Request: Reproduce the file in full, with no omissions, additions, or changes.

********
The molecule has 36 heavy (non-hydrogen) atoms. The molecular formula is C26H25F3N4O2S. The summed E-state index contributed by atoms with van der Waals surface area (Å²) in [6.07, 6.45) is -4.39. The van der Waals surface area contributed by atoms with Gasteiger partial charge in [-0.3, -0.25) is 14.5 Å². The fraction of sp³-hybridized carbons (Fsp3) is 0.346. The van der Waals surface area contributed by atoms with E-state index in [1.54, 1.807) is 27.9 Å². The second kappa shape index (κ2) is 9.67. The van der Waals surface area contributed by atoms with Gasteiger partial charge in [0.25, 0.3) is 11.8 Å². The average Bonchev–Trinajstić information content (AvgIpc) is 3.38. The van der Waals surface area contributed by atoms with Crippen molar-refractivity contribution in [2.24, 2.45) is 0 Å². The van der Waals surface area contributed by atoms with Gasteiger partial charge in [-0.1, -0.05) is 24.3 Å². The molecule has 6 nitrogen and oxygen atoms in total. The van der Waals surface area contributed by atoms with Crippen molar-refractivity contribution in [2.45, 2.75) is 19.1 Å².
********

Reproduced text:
The molecule has 36 heavy (non-hydrogen) atoms. The molecular formula is C26H25F3N4O2S. The summed E-state index contributed by atoms with van der Waals surface area (Å²) in [6.07, 6.45) is -4.39. The van der Waals surface area contributed by atoms with Gasteiger partial charge in [-0.3, -0.25) is 14.5 Å². The fraction of sp³-hybridized carbons (Fsp3) is 0.346. The van der Waals surface area contributed by atoms with E-state index in [1.54, 1.807) is 27.9 Å². The second kappa shape index (κ2) is 9.67. The van der Waals surface area contributed by atoms with Gasteiger partial charge in [0.25, 0.3) is 11.8 Å². The average Bonchev–Trinajstić information content (AvgIpc) is 3.38. The van der Waals surface area contributed by atoms with Crippen molar-refractivity contribution in [2.24, 2.45) is 0 Å². The van der Waals surface area contributed by atoms with Gasteiger partial charge in [-0.1, -0.05) is 24.3 Å². The molecule has 6 nitrogen and oxygen atoms in total. The van der Waals surface area contributed by atoms with Crippen molar-refractivity contribution in [2.45, 2.75) is 19.1 Å².